Skip to main content
U.S. flag

An official website of the United States government

Dot gov

The .gov means it's official.
Federal government websites often end in .gov or .mil. Before sharing sensitive information, make sure you're on a federal government site.


The site is secure.
The https:// ensures that you are connecting to the official website and that any information you provide is encrypted and transmitted securely.

Delaware State Medicaid Fraud Control Unit: 2015 Onsite Review


OIG administers the Medicaid Fraud Control Unit (MFCU or Unit) grant awards, annually recertifies the Units, and oversees the Units' performance in accordance with the requirements of the grant. As part of this oversight, OIG conducts periodic reviews of all Units and prepares public reports based on these reviews. The reviews assess the Units' performance in accordance with the 12 MFCU performance standards and their compliance with applicable Federal requirements.


We conducted an onsite review of the Delaware Unit in June 2015. We based our review on an analysis of data from seven sources: (1) policies, procedures, and documentation related to the Unit's operations, staffing, and caseload for fiscal years (FYs) 2012 through 2014; (2) financial documentation for FYs 2012 through 2014; (3) structured interviews with key stakeholders; (4) a survey of Unit staff; (5) structured interviews with Unit management; (6) a sample of files for cases that were open at any time in FYs 2012 through 2014; and (7) observation of Unit operations.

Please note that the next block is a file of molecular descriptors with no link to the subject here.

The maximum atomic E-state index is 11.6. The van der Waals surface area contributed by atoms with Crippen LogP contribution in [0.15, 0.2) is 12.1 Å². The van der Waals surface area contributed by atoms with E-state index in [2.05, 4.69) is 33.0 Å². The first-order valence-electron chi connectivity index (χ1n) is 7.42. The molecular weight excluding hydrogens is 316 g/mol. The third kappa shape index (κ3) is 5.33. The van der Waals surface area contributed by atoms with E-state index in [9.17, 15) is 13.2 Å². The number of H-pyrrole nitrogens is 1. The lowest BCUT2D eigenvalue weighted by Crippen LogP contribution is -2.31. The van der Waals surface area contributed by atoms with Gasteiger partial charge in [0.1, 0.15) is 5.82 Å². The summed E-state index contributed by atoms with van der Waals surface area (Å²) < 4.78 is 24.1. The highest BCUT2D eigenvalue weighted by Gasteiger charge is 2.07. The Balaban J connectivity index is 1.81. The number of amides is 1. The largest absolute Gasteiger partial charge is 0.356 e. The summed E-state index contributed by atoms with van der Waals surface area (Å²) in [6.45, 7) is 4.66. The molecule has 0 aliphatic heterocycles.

For FYs 2012 through 2014, the Delaware Unit reported 28 convictions, 47 civil judgments and settlements, and combined criminal and civil recoveries of $5 million. We identified areas where the Unit should improve its operations. Specifically, the absence of final written policies and procedures may have contributed to the lack of adherence to certain performance standards and noncompliance with certain Federal regulations. The Unit did not report any sentenced individuals to OIG within required timeframes and did not report any adverse actions to the National Practitioner Data Bank (NPDB). Forty-four percent of case files open longer than 90 days lacked documentation of supervisory reviews. The Unit investigated two sampled cases that were not eligible for Federal funding. The Unit stored some case files in a location accessible to non-Unit staff. Only a small portion of Unit fraud referrals came from the State Medicaid agency; however, the Unit worked to increase the number and quality of referrals. Finally, the Unit's memorandum of understanding (MOU) with the State Medicaid agency did not reflect current practice.


We recommend that the Delaware Unit: (1) ensure that it reports convictions to OIG within 30 days of sentencing; (2) ensure that it reports adverse actions to the NPDB; (3) ensure that it conducts and documents supervisory reviews of case files open longer than 90 days; (4) repay Federal matching funds spent on cases ineligible for Federal funding; (5) secure its case files; and (6) revise its MOU with the State Medicaid agency to reflect current practice. The Unit concurred with all six recommendations.